Ask the Experts
“Ask Omegawave” is an educational series during which we will be engaging in informal Q&A sessions with members of Omegawave’s science team, including Co-founder Val Nasedkin and our Senior Research Scientist Roman Fomin.
Question: What exactly is Omegawave’s Expert System? How did we develop it in the first place, and how do we use it to establish norms and hone parameters?
Expert System Defined:-
“In artificial intelligence, an “expert system” is a computer system that emulates the decision-making ability of a human expert. The Omegawave Expert System was designed to enable coaches to effectively manage their training process based on physiological knowledge about the athlete’s current functional state.” — Coach’s Handbook (Roman Fomin & Val Nasedkin, 2014). This is the technology used behind the scenes in Omegawave products.
Val Nasedkin: First, we have to understand there are different types of norms: there are biological norms, and there are norms that are determined by methodology. What do I mean by that? Let’s say I measure your body temperature—I can compare your number to a biological norm. But you can’t stop there, now you have to answer a more important question if you want to provide a solution for the coach. If you are outside this norm, or on one side of this norm, what does it mean from the standpoint of action? What type of action am I going to take?
Originally, the physiological methods we use were researched by a number of academy professors, including Baevskii and Ilyukhina, and created by different scientific institutions in the former Soviet Union. We started with established biological norms in those methods that were researched with tens of thousands—and in some cases hundreds of thousands—of people in different fields. Our responsibility was to take those existing biological norms and overlap on them the norms for methodological conclusions. So, the norms for methodological conclusions to create our expert system originally came from 2,000 athletes and approximately 10,000 assessments, taken from different stages in the year—pre-season, in-season, competition, and so-on—and their ability to reach certain results. Now it’s been expanded to a much larger number than that, which is why our understanding of methodological norms continues to improve. We are constantly improving our methodological norms for the expert system, even though the biological norms can be the same or very similar to what they used to be.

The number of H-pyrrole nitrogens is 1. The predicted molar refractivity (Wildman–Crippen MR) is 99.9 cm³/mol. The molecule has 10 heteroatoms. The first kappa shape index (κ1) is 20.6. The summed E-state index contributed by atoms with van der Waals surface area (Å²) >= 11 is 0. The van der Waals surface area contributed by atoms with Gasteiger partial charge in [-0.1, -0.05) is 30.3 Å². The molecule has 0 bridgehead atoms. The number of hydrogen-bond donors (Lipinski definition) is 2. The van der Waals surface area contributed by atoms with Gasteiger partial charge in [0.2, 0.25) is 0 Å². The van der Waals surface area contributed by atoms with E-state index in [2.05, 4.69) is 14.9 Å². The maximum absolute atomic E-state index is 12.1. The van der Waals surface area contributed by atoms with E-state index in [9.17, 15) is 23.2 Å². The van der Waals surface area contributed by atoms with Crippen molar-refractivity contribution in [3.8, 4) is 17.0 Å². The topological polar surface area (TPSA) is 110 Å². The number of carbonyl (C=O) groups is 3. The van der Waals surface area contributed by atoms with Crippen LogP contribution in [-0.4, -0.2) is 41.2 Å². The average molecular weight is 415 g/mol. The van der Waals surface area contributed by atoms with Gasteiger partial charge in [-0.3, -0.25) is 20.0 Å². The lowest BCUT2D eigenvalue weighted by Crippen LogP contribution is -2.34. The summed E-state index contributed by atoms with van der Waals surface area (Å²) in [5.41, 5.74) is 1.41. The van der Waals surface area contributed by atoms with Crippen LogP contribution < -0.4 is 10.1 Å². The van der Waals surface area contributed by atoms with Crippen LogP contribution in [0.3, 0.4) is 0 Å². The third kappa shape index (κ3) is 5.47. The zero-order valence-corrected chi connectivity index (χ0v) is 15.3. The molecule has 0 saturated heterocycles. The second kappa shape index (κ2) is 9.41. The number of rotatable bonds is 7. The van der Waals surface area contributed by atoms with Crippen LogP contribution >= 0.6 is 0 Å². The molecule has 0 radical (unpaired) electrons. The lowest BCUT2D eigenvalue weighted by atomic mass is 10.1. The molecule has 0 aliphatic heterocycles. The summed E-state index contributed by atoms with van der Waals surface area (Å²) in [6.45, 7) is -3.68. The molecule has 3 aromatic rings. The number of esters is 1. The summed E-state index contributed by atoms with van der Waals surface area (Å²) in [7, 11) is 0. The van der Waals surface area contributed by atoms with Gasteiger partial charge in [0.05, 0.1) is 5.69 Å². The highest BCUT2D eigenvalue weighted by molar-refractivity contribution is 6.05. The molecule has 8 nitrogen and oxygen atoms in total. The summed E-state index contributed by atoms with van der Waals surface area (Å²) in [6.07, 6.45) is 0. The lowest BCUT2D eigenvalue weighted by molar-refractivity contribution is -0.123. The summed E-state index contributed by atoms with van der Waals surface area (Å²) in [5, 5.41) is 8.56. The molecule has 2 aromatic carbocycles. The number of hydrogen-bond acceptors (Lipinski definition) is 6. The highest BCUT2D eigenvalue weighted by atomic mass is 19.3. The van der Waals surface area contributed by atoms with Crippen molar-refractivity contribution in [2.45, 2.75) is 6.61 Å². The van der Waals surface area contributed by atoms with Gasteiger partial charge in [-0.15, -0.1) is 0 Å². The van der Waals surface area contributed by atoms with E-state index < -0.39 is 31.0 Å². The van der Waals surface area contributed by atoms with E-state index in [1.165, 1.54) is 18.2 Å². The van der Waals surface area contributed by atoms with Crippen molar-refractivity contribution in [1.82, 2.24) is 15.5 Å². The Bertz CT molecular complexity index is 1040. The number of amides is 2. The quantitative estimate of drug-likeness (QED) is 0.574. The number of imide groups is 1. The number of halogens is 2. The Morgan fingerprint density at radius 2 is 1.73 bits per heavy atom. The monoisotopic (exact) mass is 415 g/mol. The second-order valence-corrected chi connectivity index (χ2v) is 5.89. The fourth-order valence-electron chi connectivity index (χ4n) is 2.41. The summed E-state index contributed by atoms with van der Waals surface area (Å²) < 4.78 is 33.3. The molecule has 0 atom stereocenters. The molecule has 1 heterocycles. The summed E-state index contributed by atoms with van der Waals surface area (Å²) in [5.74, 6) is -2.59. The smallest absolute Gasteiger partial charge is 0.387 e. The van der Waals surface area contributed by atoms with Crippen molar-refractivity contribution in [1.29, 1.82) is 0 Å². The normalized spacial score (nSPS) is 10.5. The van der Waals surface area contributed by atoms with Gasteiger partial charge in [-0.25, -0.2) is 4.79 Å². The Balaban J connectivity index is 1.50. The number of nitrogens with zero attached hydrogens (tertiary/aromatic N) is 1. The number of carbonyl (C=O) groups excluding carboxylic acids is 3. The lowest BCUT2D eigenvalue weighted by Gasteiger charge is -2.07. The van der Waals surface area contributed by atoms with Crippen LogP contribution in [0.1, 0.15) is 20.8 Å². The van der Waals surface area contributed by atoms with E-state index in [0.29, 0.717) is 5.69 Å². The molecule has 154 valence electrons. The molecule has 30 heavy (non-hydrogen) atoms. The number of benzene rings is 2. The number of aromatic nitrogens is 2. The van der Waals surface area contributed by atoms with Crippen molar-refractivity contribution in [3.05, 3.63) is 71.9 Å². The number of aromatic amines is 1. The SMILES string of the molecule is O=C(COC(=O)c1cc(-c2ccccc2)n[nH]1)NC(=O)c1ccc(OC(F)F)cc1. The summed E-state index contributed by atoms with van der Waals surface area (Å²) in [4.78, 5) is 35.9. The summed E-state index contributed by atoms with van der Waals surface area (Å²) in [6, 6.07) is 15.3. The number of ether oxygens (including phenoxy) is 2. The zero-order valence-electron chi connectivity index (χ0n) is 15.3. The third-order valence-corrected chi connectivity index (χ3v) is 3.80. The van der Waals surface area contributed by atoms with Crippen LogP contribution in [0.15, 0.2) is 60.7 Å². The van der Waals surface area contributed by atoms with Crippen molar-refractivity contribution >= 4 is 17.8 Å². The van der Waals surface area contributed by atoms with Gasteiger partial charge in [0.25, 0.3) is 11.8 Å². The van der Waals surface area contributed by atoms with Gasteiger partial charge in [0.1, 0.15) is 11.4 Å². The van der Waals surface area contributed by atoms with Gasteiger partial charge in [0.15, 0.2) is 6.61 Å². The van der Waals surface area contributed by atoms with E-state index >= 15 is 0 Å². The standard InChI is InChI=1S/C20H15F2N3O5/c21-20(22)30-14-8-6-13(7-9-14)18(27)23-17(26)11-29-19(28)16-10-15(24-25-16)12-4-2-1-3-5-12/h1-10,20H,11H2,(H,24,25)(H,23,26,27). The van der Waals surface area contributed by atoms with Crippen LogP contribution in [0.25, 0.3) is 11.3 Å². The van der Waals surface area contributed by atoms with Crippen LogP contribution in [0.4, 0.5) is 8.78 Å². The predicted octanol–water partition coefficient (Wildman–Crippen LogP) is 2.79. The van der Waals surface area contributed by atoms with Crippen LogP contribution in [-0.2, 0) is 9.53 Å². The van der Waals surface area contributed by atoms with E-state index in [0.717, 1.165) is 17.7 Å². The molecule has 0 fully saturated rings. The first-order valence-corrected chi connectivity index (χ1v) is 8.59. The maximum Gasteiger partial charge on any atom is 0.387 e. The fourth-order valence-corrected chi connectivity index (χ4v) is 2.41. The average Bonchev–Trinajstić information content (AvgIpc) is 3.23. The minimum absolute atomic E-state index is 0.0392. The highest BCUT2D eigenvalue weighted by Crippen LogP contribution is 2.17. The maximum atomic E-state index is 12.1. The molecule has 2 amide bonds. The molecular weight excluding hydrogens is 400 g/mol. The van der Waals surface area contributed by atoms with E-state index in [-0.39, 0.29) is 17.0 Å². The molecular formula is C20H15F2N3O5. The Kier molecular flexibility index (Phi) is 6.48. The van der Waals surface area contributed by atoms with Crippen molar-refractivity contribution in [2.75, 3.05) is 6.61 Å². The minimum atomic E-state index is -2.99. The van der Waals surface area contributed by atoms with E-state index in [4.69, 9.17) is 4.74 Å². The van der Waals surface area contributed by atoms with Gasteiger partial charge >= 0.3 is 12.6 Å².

Q: How can our expert system offer Readiness conclusions without first establishing an individual baseline? How are our Readiness results (based on general methodological norms) likely to differ from results that are generated from technologies that begin by setting an athlete’s baseline?
VN: Our expert system is based on norms established by thousands of people, but of course [the results] are individual to you. Because you within the norm can show a lot less work capacity thanme inside the norm. The ability to do physical work can be different, it has nothing to do with the ability to do physical work per se. It has to do with your organism’s Readiness to work at its highest rate, or a lower rate. And that’s based on biological norms.
To answer the second question, let me ask you—what if your baseline is outside our norm? What if that baseline is abnormal? That’s exactly the problem with those systems.